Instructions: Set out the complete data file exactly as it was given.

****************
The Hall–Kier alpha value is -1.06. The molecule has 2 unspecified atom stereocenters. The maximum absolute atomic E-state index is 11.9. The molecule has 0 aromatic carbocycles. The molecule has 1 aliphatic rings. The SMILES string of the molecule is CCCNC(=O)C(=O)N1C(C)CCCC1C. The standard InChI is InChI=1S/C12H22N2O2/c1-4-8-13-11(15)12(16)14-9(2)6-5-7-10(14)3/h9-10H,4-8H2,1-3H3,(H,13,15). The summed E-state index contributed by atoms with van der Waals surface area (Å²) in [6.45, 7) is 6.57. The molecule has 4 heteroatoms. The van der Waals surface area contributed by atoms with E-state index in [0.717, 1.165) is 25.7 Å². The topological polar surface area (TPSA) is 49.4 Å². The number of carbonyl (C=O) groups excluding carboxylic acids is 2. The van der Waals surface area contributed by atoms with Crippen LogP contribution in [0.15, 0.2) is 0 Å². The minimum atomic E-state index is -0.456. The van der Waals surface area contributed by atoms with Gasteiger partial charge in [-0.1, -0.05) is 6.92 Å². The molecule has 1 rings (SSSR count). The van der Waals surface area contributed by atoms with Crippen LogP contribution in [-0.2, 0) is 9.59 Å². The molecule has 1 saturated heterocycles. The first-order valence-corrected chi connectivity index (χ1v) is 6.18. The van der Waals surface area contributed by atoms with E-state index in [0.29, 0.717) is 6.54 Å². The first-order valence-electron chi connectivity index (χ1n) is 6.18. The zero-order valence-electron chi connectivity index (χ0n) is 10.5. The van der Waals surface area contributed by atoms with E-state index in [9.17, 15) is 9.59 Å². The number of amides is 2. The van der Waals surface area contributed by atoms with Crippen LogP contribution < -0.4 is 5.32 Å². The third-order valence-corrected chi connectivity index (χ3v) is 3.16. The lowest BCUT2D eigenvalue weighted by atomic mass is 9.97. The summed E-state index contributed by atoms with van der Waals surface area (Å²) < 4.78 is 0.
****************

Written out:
The Hall–Kier alpha value is -1.06. The molecule has 2 unspecified atom stereocenters. The maximum absolute atomic E-state index is 11.9. The molecule has 0 aromatic carbocycles. The molecule has 1 aliphatic rings. The SMILES string of the molecule is CCCNC(=O)C(=O)N1C(C)CCCC1C. The standard InChI is InChI=1S/C12H22N2O2/c1-4-8-13-11(15)12(16)14-9(2)6-5-7-10(14)3/h9-10H,4-8H2,1-3H3,(H,13,15). The summed E-state index contributed by atoms with van der Waals surface area (Å²) in [6.45, 7) is 6.57. The molecule has 4 heteroatoms. The van der Waals surface area contributed by atoms with E-state index in [0.717, 1.165) is 25.7 Å². The topological polar surface area (TPSA) is 49.4 Å². The number of carbonyl (C=O) groups excluding carboxylic acids is 2. The van der Waals surface area contributed by atoms with Crippen LogP contribution in [0.15, 0.2) is 0 Å². The minimum atomic E-state index is -0.456. The van der Waals surface area contributed by atoms with Gasteiger partial charge in [-0.1, -0.05) is 6.92 Å². The molecule has 1 rings (SSSR count). The van der Waals surface area contributed by atoms with Crippen LogP contribution in [-0.2, 0) is 9.59 Å². The molecule has 1 saturated heterocycles. The first-order valence-corrected chi connectivity index (χ1v) is 6.18. The van der Waals surface area contributed by atoms with E-state index in [0.29, 0.717) is 6.54 Å². The first-order valence-electron chi connectivity index (χ1n) is 6.18. The zero-order valence-electron chi connectivity index (χ0n) is 10.5. The van der Waals surface area contributed by atoms with E-state index in [9.17, 15) is 9.59 Å². The number of amides is 2. The van der Waals surface area contributed by atoms with Crippen LogP contribution < -0.4 is 5.32 Å². The third-order valence-corrected chi connectivity index (χ3v) is 3.16. The lowest BCUT2D eigenvalue weighted by atomic mass is 9.97. The summed E-state index contributed by atoms with van der Waals surface area (Å²) < 4.78 is 0.